I can remember being so angry (and still am, quite often) that the world didn't stop when Jocelyn died. Not forever, although there were moments when that was a nice thought. But just for a while. It should have stopped if for no other reason than to acknowledge that she was here. It should have stopped for her.
And it should have stopped for me. For us. Time should have stood still for a while. So that I could catch my breath. So that I could attempt to process everything that was going on. So that I could pause. It should have stopped so that we could rest.
But it did not. And it has not. And it will not.

Life goes on at a seemingly absurd pace. I've tried to join in at times. And at other times I've tried to invoke my self proclaimed right to do whatever the hell I wanted and/or needed to. Perhaps THE world wouldn't stop, but MY world could. Right? Wrong. Both of these strategies failed. I was even more tired. More angry. More resentful. How dare you people waltz leisurely into Starbucks?! Don't you know my baby died?! Assholes.

What I am learning is that there is a balance to be found. Some things in my life will continue to demand participation. Work, my marriage, my son. And those things deserve participation from me. They deserve investment.
But the other piece is that the exhaustion, the hunger for rest, the need for solace? These things are very real. And they are very important.
I have to figure out how to take care of myself. I have to figure out what it means. Here is what I know so far:

I have to rest. Sometimes that means sleep. Sometimes it means stay in pj's and be lazy. But I have to rest.

I have to get up. I have to get OUT of my pj's. And do something. Even when I don't wannnnnaaaa.

I have to talk. I have to know who my safe people are. And I have to talk to them. A lot.

I have to, on occasion, be quiet. Be still. Resist the urge to word vomit all of my thoughts. And be still.

I have to make sacrifices. I have to step away from some things. Not because they are innately bad for me, but because they are barriers to peace. And I need as much of that as I can get. It's a rare jewel these days.

I have to uphold commitments. Not everything is to be sacrificed. Some things are non-negotiable.

I have to know my limits. And I have to honor them. I have to listen to my body, my instincts, my heart. I will miss out on somethings. And that has to be okay.

I have to be gentle with myself. I have to grant myself grace. This road is hard. And there is no right or wrong way to do it.

This list is evolving. Daily. Sometimes hourly. But it's a good start.

For now? I'm tired. So I shall rest. Goodnight.


Sunday, March 10, 2013


I wake up in the morning. I hear the silence. The space. The void where her cries ought to be.

I pour my coffee. I smell the caffeine that won't be in my breast milk. 

I pee.  I remember the catheter at the hospital. 

I drive to work. I'm blinded by the sun. I feel her in its warmth. 

My mind drifts to her a thousand times a day. In a hundred different ways. 
Sometimes for a moment, sometimes without ceasing. 

I check my rear view mirror. I see the missing car seat. Sometimes, it's almost there.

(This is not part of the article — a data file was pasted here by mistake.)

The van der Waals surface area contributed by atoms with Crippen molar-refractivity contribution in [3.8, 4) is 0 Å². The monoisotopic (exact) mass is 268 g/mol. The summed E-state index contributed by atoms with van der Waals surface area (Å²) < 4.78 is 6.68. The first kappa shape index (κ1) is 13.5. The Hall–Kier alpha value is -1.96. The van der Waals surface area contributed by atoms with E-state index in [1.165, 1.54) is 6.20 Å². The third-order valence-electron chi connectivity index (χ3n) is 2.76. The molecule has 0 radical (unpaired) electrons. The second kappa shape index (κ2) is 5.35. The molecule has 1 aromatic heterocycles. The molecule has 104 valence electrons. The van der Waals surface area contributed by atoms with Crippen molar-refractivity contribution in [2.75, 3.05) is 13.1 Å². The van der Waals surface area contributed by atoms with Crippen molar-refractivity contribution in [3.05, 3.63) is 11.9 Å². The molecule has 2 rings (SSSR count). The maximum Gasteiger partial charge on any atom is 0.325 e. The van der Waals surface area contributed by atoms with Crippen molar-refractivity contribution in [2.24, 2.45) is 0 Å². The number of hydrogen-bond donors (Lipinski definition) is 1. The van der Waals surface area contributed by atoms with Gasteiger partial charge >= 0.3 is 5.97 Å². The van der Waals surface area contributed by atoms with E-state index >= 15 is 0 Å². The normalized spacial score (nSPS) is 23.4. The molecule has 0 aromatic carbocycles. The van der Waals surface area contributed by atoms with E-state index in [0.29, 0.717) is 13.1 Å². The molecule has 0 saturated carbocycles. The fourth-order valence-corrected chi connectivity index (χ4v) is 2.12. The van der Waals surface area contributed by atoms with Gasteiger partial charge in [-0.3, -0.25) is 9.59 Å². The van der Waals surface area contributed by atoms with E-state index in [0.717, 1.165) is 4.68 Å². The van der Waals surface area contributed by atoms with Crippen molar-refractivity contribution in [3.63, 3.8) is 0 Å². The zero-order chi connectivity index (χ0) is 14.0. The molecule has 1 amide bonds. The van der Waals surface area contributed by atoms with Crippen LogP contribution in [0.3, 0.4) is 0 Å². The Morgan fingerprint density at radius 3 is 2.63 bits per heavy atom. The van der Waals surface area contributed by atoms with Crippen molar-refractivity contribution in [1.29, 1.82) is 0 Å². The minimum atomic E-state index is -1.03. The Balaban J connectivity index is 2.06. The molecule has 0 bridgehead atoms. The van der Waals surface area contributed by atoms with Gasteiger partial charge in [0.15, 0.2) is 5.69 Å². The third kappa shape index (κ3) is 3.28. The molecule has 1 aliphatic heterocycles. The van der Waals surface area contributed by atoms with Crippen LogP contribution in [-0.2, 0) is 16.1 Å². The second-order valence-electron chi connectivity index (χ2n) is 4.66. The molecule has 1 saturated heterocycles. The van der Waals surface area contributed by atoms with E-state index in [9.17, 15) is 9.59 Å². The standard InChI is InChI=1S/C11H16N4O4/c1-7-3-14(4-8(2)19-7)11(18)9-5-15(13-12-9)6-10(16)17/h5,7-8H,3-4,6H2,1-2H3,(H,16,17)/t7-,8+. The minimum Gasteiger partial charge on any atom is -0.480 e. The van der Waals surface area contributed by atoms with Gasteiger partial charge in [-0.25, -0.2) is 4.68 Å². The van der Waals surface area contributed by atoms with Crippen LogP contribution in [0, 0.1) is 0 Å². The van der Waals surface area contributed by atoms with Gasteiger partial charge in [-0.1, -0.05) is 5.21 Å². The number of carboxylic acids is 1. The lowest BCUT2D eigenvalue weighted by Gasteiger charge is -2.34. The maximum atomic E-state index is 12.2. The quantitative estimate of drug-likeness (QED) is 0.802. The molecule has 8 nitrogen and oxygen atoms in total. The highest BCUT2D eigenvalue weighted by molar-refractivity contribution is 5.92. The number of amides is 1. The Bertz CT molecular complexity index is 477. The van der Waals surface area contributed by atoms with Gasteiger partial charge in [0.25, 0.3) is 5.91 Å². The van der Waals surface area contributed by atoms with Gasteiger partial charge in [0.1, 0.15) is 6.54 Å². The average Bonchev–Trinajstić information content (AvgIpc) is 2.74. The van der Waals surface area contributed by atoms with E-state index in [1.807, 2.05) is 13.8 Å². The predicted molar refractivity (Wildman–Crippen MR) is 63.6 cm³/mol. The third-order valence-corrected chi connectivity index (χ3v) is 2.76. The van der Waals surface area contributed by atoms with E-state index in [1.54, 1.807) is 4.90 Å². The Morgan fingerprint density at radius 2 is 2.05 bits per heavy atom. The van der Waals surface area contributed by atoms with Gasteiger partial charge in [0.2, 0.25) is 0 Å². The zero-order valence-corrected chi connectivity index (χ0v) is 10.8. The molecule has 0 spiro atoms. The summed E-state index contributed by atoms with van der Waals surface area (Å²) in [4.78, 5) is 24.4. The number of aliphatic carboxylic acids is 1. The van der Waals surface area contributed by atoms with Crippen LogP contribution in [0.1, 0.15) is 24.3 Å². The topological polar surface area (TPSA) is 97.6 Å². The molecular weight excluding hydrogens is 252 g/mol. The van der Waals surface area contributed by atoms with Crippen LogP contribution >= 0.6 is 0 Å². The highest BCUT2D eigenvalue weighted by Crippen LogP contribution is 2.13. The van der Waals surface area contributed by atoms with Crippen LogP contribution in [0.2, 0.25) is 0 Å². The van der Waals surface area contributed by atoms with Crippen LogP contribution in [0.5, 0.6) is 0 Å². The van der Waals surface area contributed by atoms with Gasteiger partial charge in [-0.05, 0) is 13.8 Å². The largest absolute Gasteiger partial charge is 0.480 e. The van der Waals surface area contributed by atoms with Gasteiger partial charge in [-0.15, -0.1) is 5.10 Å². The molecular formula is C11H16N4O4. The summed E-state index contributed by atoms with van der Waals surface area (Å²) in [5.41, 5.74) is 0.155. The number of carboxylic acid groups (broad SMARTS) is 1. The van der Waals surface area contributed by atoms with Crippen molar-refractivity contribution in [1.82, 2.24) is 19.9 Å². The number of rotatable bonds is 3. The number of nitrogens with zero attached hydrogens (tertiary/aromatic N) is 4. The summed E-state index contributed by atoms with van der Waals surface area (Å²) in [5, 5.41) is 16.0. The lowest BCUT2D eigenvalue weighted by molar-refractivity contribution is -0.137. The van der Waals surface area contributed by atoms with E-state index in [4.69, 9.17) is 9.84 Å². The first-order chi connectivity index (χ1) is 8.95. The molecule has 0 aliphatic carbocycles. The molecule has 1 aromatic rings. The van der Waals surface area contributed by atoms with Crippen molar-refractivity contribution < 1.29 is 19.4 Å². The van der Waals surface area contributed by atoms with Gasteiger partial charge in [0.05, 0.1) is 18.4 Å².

I play with my son. I feel the absence of his sister. 

I hear him say her name. My heart is flooded with pain and with joy. 

I hold my husband's hand. I feel his finger. It's missing the tiny hand, that should grasp it so tightly. 

I crawl in bed. I long to dream of her. Hopeful every night. 

I go to the grocery story. So many things not on this list. So many babies all around. 

I sit at a wedding. No dress for her. No big day. No father daughter dance. 

I cry. She doesn't. 

I laugh. She never will. 

Do I think of her everyday? 

A thousand times a day. 
A hundred different ways. 

Thursday, March 7, 2013

9 Months

9 months ago today I held my sweet Jocelyn.
Sometimes it is so hard to believe that it's been 9 months.
Sometimes it is so hard to believe that is has only been 9 months.
This time last year I was blissfully pregnant.
Such a strange concept to me, now. Sometimes I wonder if I'll ever be blissfully anything ever again, let alone blissfully pregnant.

9 months. Grief is a fucking time warp.

I love you, Joce. As big as the sky.

And so it begins

This is a story all about how my life got flipped turned upside down.....

No, really. It is. I'm starting this blog as an outlet for me as I deal with the evil bitch we all know as Grief.
On June 7th 2012 my daughter, Jocelyn, was stillborn due to Turners Syndrome. I will write more about how all of that went down soon. But for now, I am just writing to say that I'm going to write.
I'm going to talk about all the things that have happened. All the things that have changed and subsequently split my entire world into "before" and "after".
I'm going to cry. And laugh. And be wildly inappropriate. And morbid. Yes, prepare for morbid.
The title of this blog is simply a challenge to myself. A reminder that I don't want to be broken forever. I don't want my daughter to be the reason that I am not okay. I want to somehow, in some magical way that I don't yet understand, be better because of her. Because of loving her and knowing her and even because of losing her.
I don't want to move on. Or forward. Or past it. I want to emerge. And I want to emerge better.